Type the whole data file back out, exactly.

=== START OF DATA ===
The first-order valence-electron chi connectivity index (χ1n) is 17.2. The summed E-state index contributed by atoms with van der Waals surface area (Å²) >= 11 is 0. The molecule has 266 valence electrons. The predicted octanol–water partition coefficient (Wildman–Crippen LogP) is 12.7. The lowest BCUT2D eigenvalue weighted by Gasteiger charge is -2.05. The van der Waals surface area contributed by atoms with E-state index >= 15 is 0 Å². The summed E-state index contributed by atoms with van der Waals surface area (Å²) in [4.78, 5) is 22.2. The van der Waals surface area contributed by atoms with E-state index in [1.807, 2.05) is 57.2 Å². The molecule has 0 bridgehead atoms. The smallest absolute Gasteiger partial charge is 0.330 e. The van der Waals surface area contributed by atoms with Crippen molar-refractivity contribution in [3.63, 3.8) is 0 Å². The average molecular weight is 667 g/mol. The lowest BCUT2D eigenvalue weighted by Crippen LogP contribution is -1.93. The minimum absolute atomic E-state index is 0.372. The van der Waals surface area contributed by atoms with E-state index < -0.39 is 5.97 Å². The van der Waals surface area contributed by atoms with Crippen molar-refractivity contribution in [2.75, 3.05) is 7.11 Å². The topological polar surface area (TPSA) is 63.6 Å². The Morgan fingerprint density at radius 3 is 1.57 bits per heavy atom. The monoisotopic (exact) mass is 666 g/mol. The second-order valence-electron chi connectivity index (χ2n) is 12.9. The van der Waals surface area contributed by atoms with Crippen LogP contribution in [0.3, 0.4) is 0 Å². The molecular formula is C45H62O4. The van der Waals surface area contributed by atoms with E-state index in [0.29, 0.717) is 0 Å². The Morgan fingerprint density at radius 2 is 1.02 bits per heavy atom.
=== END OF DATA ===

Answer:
The first-order valence-electron chi connectivity index (χ1n) is 17.2. The summed E-state index contributed by atoms with van der Waals surface area (Å²) >= 11 is 0. The molecule has 266 valence electrons. The predicted octanol–water partition coefficient (Wildman–Crippen LogP) is 12.7. The lowest BCUT2D eigenvalue weighted by Gasteiger charge is -2.05. The van der Waals surface area contributed by atoms with E-state index >= 15 is 0 Å². The summed E-state index contributed by atoms with van der Waals surface area (Å²) in [4.78, 5) is 22.2. The van der Waals surface area contributed by atoms with E-state index in [1.807, 2.05) is 57.2 Å². The molecule has 0 bridgehead atoms. The smallest absolute Gasteiger partial charge is 0.330 e. The van der Waals surface area contributed by atoms with Crippen molar-refractivity contribution in [3.63, 3.8) is 0 Å². The average molecular weight is 667 g/mol. The lowest BCUT2D eigenvalue weighted by Crippen LogP contribution is -1.93. The minimum absolute atomic E-state index is 0.372. The van der Waals surface area contributed by atoms with E-state index < -0.39 is 5.97 Å². The van der Waals surface area contributed by atoms with Crippen molar-refractivity contribution in [2.75, 3.05) is 7.11 Å². The topological polar surface area (TPSA) is 63.6 Å². The Morgan fingerprint density at radius 3 is 1.57 bits per heavy atom. The monoisotopic (exact) mass is 666 g/mol. The second-order valence-electron chi connectivity index (χ2n) is 12.9. The van der Waals surface area contributed by atoms with Crippen LogP contribution in [0.3, 0.4) is 0 Å². The molecular formula is C45H62O4. The van der Waals surface area contributed by atoms with E-state index in [0.29, 0.717) is 0 Å². The Morgan fingerprint density at radius 2 is 1.02 bits per heavy atom.